VOL. 129 | NO. 99 | Wednesday, May 21, 2014
Wilkins Maps Different Challenge of Cohen
By Bill Dries
Ricky Wilkins is promising to match U.S. Rep. Steve Cohen’s energy level and be more of a presence in the district than Cohen if he upsets the incumbent in the August Democratic primary for the 9th Congressional District.
“This campaign and this congressional office is more than just someone going to Washington to vote in the halls of Congress,” Wilkins said Monday, May 19, outside the National Civil Rights Museum as he announced an endorsement from a group of ministers. “It also represents someone who’s going to be on the ground in Memphis where real people are, where real pain is being felt, where real solutions need to be provided. I am that man.”
The idea in Wilkins’ campaign is to match Cohen’s formidable energy level and presence – something neither of Cohen’s Democratic challengers in the last two primaries, Willie Herenton and Tomeka Hart, were able to do.
But Cohen has also changed his campaign game plan this time around.
He is putting more emphasis on his Washington presence as a bully pulpit on a special issue with local relevance.
The primary is on the same ballot with a set of countywide general election races that have the potential, so far largely unrealized, to be a referendum on the local criminal justice system and its direction.
Against that backdrop, Cohen has pushed hard in Washington for an end to the federal “war on drugs.” He’s publicly berated the head of the federal Drug Enforcement Administration in Capitol Hill committee hearings. And he’s urged President Barack Obama, who has again endorsed Cohen in the primary, to commute more federal drug crime sentences in lieu of sentencing guideline changes.
Wilkins is emphasizing the importance of the congressman who represents most of the city of Memphis in Washington being seen more often in the district as part of the city’s struggle to rise above its historically high poverty level.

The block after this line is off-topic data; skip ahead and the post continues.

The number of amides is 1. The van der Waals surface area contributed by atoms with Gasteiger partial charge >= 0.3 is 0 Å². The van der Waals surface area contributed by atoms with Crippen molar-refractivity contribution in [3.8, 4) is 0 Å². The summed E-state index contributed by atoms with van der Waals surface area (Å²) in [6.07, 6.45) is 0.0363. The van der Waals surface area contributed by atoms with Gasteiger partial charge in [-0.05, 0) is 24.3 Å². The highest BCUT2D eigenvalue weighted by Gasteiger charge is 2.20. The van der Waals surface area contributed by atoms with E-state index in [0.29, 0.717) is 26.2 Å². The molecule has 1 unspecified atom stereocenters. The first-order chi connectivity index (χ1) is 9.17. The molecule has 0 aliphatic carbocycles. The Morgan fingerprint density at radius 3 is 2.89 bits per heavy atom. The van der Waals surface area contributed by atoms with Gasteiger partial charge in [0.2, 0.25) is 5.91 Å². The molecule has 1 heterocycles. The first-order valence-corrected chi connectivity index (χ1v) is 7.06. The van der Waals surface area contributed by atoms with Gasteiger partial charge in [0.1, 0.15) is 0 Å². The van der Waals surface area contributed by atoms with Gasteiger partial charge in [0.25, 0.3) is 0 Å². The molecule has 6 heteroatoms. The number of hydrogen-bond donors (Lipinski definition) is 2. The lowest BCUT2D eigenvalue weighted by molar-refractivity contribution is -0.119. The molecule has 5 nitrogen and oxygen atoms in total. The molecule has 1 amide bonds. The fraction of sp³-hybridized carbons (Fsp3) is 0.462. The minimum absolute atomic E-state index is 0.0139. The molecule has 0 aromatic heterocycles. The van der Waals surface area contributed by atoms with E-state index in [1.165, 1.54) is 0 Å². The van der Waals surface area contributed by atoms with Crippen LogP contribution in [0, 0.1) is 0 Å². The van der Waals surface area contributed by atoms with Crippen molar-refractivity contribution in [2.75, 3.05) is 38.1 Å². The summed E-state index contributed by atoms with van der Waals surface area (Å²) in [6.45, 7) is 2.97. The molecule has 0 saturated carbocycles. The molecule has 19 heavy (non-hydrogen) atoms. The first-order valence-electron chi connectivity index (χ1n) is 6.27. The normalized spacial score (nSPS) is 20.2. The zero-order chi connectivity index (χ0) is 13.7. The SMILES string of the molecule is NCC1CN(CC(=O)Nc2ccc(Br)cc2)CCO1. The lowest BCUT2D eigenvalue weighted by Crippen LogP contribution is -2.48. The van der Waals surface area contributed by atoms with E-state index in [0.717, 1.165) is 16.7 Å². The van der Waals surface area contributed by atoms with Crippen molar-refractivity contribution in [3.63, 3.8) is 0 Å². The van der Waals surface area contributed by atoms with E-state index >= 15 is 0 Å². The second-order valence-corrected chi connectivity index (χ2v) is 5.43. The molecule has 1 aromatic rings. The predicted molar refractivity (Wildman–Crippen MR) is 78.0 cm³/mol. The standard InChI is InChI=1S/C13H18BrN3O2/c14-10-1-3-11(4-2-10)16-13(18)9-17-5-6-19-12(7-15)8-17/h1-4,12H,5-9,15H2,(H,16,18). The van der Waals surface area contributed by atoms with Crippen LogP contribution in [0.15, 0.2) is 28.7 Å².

“I’m going to be visible in Washington, but I’m also going to be visible in the streets here in Memphis,” Wilkins said Monday. “This community has to turn the page and prepare itself for the future. No disrespect to those who have served in the past. I want to say to everybody: If you like Steve Cohen, you are going to love Ricky Wilkins.”
That suggests Wilkins is hoping for some level of Cohen base crossover.
It is also aimed squarely at a potential vulnerability for any congressional incumbent: balancing time in the district with the business of a legislative session in Washington.
It is a difficult balance with the perpetual campaign cycle that comes with a two-year term.
If an incumbent spends more time in the district and misses votes in Washington, a challenger could use the missed votes as an issue – especially if it comes with a dearth of announcements about federal funding coming to the city.
On the other hand, a challenger can raise a different kind of issue if the incumbent makes all of the votes and becomes a fixture on C-SPAN and the cable news networks but rarely appears in person in a district such as Memphis where physical presence matters.
For the last 40 years, the city’s three congressmen – Harold Ford Sr., Harold Ford Jr. and Cohen – have established the model for balance, leaning toward an aggressive physical presence in the district and absences that come with frequent reminders of federal funding on its way to the city.
Wilkins isn’t positioning himself as the anti-Cohen.
“I’m someone who’s a bridge builder. I can work with anybody in the community,” Wilkins said when asked how his campaign differs from those of past Cohen challengers. “We are running our campaign. I said from day one we were going to win this campaign from the ground up, not the top down.”
Herenton’s campaign in 2010 included an emphasis on the lack of any black congressional representatives from the state of Tennessee. One of several campaign slogans he used, “Just One,” was a reference to that.
Hart did not make the point as prominently in her 2012 campaign but said she understood Herenton’s point.
Wilkins is not necessarily claiming to be a consensus challenger to Cohen – a status Herenton embraced in 2010 but Hart rejected in 2012.
“If folks want to coin me as a consensus candidate, I’ll accept that,” Wilkins said. “I’m not running under any labels. I’m just running as a person that’s concerned about the future of our city.”
Among the ministers endorsing Wilkins was Bishop Brandon Porter of the Church of God in Christ.
“He just happens to be a black man,” Porter said when asked about his support. “Being that I am black, I cannot negate that fact. There are young people that I want to point towards him and say, ‘You can still survive. You can advance.’ … We need change. I’m a strong believer that if something is not broken, you don’t just say, ‘Don’t fix it,’ you make it better.”